If one thinks they’re serious, then they are serious, even if you don’t take them as such.

Once Saved, Always Saved.

The concept is that salvation, once obtained, cannot be lost.


#11

Meaning that the very instant that you accept Jesus as your Lord and Savior you are on a guaranteed path to heaven no matter what you might do or think later in life. It essentially makes the entire Christian life anti-climactic to that one instant in time.


#12

it’s all too common, especially with what thousands of our youth are being fed with today. their fragile minds are blocked from any important history of Christianity that may lead to any mention of the Catholic Church. if it’s not the fault of their parents, it’s the fault of their pastor, or further up the line…

my favorite one is, “Catholics are Christian?” :eek:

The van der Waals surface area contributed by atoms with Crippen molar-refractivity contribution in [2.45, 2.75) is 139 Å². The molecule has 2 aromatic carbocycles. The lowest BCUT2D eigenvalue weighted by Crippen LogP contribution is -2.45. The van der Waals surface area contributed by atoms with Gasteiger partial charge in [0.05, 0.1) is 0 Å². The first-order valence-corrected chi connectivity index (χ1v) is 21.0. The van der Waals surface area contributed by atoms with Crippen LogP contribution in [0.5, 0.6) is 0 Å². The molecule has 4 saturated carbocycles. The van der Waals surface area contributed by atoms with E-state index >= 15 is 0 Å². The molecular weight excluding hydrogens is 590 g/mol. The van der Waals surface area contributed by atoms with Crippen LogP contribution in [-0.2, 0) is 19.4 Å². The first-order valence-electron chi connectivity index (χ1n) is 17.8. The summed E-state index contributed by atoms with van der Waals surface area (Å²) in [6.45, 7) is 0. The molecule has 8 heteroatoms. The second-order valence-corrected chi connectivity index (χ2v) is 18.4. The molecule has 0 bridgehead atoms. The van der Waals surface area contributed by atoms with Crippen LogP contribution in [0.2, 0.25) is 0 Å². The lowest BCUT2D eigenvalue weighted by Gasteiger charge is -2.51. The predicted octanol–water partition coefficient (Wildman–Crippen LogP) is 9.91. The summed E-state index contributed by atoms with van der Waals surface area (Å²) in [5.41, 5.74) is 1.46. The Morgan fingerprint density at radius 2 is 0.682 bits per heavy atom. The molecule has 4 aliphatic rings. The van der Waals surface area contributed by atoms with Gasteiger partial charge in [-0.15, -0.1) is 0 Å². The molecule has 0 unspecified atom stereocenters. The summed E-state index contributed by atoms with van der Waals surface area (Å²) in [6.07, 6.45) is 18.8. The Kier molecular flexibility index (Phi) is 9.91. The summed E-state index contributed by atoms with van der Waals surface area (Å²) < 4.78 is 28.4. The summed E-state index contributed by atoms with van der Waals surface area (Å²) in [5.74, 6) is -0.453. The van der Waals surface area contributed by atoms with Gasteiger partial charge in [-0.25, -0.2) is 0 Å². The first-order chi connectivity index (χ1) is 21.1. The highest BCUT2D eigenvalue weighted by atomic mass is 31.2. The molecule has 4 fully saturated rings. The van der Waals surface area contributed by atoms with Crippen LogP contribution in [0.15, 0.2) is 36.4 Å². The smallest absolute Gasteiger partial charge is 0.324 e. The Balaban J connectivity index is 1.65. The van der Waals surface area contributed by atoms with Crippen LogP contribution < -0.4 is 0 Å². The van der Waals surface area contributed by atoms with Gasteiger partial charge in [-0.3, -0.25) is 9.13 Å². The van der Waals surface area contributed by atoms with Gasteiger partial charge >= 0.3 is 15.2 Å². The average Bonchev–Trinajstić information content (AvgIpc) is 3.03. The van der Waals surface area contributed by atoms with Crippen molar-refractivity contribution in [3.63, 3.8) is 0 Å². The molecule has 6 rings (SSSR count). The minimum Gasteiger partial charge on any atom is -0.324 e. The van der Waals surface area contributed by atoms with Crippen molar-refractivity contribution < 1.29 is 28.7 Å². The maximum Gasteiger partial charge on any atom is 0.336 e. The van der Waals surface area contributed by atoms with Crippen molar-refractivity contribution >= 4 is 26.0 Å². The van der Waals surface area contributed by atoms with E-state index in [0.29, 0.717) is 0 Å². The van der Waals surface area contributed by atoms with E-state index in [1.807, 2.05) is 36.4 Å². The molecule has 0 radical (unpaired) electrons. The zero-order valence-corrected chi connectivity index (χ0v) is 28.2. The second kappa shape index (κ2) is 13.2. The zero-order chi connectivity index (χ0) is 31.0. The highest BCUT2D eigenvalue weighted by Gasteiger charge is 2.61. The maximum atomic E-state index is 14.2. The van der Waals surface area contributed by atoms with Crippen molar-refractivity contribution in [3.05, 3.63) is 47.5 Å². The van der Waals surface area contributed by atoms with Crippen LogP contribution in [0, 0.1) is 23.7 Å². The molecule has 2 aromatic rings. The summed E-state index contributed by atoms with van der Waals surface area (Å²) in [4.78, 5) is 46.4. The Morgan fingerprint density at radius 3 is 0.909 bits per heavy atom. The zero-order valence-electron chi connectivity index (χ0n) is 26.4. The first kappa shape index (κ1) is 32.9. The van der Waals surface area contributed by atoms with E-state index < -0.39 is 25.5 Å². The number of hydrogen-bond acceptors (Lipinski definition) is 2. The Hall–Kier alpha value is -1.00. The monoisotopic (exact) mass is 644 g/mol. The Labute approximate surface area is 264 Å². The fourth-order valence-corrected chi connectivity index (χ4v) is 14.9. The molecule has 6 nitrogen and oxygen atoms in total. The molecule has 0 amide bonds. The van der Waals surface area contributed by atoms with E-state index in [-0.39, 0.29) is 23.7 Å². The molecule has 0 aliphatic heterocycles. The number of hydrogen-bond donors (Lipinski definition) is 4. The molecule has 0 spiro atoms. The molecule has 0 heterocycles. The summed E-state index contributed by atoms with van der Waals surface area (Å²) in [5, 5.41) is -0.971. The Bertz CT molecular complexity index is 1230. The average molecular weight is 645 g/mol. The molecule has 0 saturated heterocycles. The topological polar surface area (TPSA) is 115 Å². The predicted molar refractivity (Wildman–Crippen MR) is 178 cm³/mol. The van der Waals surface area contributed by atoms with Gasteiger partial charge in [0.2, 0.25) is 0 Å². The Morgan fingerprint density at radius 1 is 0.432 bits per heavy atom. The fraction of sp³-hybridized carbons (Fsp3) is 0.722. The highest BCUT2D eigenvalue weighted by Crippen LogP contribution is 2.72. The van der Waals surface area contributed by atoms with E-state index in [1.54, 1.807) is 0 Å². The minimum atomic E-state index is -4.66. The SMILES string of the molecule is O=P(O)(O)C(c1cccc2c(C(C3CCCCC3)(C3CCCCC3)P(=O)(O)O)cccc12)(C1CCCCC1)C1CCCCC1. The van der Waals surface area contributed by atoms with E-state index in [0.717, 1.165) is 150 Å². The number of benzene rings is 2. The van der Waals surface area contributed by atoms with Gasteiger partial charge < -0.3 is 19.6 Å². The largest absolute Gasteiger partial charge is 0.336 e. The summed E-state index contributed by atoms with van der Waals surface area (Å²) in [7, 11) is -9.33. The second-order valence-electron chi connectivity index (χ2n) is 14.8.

#13

Sometimes AKA "Eternal Security of the Believer.

Once Saved, Always Saved?

Notes here.


#14

OSAS is a doctrine that is gaining increasing acceptance among many Protestant denominations. I grew up being taught OSAS. One of the arguments used is , “Once a person is born again, how can he be unborn?” It’s also presented as a father/child relationship – your child, despite their actions and/or behavior, will always be your child – there is nothing your child can do to stop being your child. The problem with this argument is that it is limited to physical genetics and therefore Biblically weak.